German utilities buy out of nuclear waste liability for 24 billion euros
Germany's economy ministry and the country's four nuclear power station operators – RWE, E.ON, EnBW and Vattenfall – in late June formally agreed on how the disposal and storage of nuclear waste will be funded. Both parties signed a contract that confirms how responsibility over managing the nuclear waste will be arranged.
It transfers obligation for disposing of the nuclear residues to the state while the operators are in charge of decommissioning and dismantling their nuclear plants as well as of safely packaging the radioactive materials. The arrangement had previously been decided on by a large majority within the German parliament (Bundestag).
The contract also says that the four operators have to pay nearly 24 billion euros into a fund for financing the intermediate and final storage of the nuclear waste , managed by the sate. Payments have to be completed by the beginning of July and the agreement will be legally binding for both parties, guaranteeing the operators "long-term legal certainty", according to the economy ministry. The final bill is the combination of a basic amount of more than 17 billion euros and an additional “risk surcharge” of 35.5 percent - more than 6 billion euros - to cover the contingency that costs exceed current projections, and that the return on capital in the fund is lower than expected.
The contract essentially implements the proposals unanimously agreed on by the Commission to Review the Financing for the Phase-out of Nuclear Energy, set up by the government in 2015. It was tasked with ensuring that the “polluter pays” principle (see below) was upheld and the taxpayer wouldn’t end up footing the bill for nuclear decommissioning and waste storage.
At the same time the 19 members from government, industry and civil society were to secure the future survival of the four large utilities. A government stress test in October 2015 had increased worries that utilities would not be able to pay for the nuclear clean-up.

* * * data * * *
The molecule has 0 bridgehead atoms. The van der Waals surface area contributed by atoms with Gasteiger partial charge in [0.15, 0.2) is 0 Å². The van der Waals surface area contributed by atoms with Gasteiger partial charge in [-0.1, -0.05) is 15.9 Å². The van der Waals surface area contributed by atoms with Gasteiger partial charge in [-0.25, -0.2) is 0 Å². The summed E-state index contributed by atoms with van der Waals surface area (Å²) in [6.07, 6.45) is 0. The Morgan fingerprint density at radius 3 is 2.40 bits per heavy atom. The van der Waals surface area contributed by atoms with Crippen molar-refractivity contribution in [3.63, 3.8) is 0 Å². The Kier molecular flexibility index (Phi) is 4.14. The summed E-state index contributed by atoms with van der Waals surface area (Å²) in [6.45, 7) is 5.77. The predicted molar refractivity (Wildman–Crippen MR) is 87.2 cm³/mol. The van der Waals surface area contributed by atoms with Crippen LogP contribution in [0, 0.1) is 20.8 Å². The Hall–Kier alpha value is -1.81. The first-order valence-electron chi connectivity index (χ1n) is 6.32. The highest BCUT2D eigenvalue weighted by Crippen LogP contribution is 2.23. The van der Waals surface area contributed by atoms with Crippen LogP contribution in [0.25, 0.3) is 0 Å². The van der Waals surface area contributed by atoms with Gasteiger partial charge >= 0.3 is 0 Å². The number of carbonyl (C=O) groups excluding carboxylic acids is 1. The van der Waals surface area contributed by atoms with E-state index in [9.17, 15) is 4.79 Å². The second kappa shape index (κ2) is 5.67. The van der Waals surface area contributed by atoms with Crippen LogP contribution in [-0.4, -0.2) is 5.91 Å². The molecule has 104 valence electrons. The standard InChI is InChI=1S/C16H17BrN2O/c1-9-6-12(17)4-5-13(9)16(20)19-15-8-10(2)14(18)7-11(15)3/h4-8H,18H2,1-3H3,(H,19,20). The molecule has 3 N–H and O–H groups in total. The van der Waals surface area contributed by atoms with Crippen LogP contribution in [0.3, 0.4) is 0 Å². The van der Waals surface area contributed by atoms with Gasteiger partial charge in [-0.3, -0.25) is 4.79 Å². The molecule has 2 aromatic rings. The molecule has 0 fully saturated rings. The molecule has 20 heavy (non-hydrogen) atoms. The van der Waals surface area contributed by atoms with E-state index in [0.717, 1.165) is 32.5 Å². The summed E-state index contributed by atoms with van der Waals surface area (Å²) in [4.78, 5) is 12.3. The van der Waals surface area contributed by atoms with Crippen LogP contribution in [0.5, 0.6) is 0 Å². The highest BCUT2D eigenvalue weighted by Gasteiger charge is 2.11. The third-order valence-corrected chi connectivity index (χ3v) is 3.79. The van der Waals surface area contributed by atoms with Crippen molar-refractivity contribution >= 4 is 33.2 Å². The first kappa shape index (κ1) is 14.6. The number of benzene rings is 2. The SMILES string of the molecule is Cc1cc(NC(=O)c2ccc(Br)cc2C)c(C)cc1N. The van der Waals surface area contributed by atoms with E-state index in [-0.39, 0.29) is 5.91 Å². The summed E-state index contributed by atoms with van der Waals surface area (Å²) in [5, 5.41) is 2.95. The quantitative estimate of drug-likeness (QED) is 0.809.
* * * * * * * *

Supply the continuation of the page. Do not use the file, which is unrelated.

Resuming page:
Difficult cost estimates
Estimating the costs for the nuclear clean-up is notoriously difficult, because it will likely last until the next century. Just finding, constructing and operating a final repository for highly radioactive waste could come in at anywhere between 10 and 70 billion euros. Decommissioning and dismantling nuclear power plants is estimated to add between 26 and 67 billion euros to the bill (See the CLEW factsheet Nuclear clean-up costs). Some of these undertakings will have to be paid for by the state, but for a large share of the clean-up, utilities who operated nuclear power plants (NPPs) are responsible.
Polluters pay - if they can
The “polluter pays” principle and provisions in the nuclear power law and the German Commercial Code obligeE.ON, RWE, Vattenfall and EnBW (as well as some smaller municipal utilities which have part-ownership of some of the "Big Four’s" NPPs) to put aside funds for dismantling and waste storage. By the end of 2014, the utilities had set aside 38 billion euros – around 22 billion for dismantling their power plants and 16 billion for final storage.
But several developments have led to concerns about whether these provisions will be enough to pay for the nuclear clean-up far into the next century. There are also questions about whether the provisions made by utilities are safe and accessible. The issues are: